"Trade.—On this point I had no means of acquiring any certain information, but believe, previous to the war with England, it was a place of great resort for our smuggling vessels from the Kentish coast. As it is a tide harbour, and completely dry at low water, no vessels of very large draught of water can go in, nor anything larger than a boat until nearly half flood."

A hundred years have wrought great changes. The Folkestone and Boulogne steamers have some larger dimensions than the Leopard herself, and they go in and out at all states of the tide.

One heading is always devoted to "Inhabitants," and under this Francis Austen remarks: "The inhabitants are French, subjects to Napoleon the First, lately exalted to the Imperial dignity by the unanimous suffrages of himself and his creatures." The sarcastic tone of the reference to Napoleon was characteristic of the general tenor of publications in England at the time. "The Tom Thumb egotism and impudent bulletins of the Corsican usurper continue almost without a parallel in history," says the Naval Chronicle. The language in which this protest is couched is hardly that we should use now in speaking of Napoleon.

Charles, when the war broke out again, was reappointed to the Endymion, and served on her with some distinction until October 1804, when he was given the command of the Indian sloop.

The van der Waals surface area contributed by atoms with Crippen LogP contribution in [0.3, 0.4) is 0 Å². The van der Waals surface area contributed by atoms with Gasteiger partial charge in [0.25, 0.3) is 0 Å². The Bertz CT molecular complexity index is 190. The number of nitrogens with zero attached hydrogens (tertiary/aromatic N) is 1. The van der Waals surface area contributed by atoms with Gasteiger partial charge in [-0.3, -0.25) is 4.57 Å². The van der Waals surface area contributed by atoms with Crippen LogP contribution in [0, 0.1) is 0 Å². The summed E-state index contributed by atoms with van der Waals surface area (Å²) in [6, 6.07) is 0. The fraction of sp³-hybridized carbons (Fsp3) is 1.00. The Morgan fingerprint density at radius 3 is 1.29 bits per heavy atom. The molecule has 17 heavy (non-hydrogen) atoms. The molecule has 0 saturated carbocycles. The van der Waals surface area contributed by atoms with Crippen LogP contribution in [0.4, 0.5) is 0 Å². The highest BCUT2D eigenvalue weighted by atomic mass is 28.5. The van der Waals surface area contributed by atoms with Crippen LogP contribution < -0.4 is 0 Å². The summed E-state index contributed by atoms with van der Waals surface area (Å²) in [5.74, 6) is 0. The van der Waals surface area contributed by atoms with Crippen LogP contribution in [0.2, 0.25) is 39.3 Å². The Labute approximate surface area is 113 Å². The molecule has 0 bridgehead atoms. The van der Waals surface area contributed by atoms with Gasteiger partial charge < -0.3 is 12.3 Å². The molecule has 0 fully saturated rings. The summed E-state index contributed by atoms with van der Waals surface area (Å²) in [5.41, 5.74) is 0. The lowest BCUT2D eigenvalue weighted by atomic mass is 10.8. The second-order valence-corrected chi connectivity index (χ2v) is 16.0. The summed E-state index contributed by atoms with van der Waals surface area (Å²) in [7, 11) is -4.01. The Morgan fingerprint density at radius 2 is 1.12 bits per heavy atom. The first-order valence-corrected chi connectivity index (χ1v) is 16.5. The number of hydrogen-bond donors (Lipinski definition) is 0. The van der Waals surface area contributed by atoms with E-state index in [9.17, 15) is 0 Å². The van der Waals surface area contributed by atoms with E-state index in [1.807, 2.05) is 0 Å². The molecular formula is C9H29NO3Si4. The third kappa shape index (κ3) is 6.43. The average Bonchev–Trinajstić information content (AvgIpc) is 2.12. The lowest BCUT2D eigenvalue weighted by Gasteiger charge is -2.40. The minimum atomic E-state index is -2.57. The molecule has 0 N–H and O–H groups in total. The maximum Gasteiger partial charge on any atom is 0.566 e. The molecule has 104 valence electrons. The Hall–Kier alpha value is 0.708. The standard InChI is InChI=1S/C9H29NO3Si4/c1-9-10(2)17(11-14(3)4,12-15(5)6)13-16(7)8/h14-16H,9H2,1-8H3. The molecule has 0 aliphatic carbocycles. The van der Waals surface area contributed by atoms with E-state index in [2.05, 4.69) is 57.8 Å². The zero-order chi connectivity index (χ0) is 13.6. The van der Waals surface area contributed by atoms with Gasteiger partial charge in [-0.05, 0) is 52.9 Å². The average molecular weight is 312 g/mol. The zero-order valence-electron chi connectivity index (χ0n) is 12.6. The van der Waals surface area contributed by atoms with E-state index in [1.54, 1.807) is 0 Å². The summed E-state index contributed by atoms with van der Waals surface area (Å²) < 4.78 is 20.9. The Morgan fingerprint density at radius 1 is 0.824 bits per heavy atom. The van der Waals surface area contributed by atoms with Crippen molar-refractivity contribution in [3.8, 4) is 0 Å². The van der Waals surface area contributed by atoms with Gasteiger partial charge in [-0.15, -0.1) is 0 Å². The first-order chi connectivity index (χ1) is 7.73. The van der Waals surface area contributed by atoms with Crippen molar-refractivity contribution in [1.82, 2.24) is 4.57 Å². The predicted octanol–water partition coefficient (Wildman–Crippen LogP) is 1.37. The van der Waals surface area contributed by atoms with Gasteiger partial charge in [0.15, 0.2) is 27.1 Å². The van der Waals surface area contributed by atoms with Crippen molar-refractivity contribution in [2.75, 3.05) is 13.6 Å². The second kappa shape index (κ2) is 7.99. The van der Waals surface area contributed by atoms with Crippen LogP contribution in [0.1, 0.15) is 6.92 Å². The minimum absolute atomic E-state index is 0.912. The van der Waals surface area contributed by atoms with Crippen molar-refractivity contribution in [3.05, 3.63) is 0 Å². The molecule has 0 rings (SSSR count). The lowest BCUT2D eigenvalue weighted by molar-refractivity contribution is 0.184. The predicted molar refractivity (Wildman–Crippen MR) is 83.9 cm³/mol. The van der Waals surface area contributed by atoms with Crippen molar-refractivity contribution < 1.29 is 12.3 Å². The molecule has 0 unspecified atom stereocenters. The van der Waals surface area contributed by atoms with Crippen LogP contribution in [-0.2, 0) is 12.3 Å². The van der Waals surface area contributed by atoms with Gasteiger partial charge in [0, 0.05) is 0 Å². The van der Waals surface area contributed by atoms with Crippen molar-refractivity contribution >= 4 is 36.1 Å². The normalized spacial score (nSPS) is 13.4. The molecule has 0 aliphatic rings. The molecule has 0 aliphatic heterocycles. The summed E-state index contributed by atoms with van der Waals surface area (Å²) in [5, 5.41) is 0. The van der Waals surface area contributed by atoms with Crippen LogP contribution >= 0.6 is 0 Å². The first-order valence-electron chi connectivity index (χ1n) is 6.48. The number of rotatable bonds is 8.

Among other prizes taken under Captain Paget, who finally recommended Lieutenant Charles Austen for command, the Endymion had captured the French corvette Bacchante on the return voyage from St. Domingo to Brest; she had left France about three months before, meeting with the Endymion on June 25, 1803. This prize was a remarkably fine corvette, and was added to the British Navy.

Somewhere about this time Charles had come across Lord Leven and his family, and was evidently useful to them in some way, besides being doubtless extremely agreeable. When Lord and Lady Leven were in Bath, they made some effort to become acquainted with the family of Mr. Austen, and Jane writes to Cassandra describing a visit paid one morning by her mother and herself: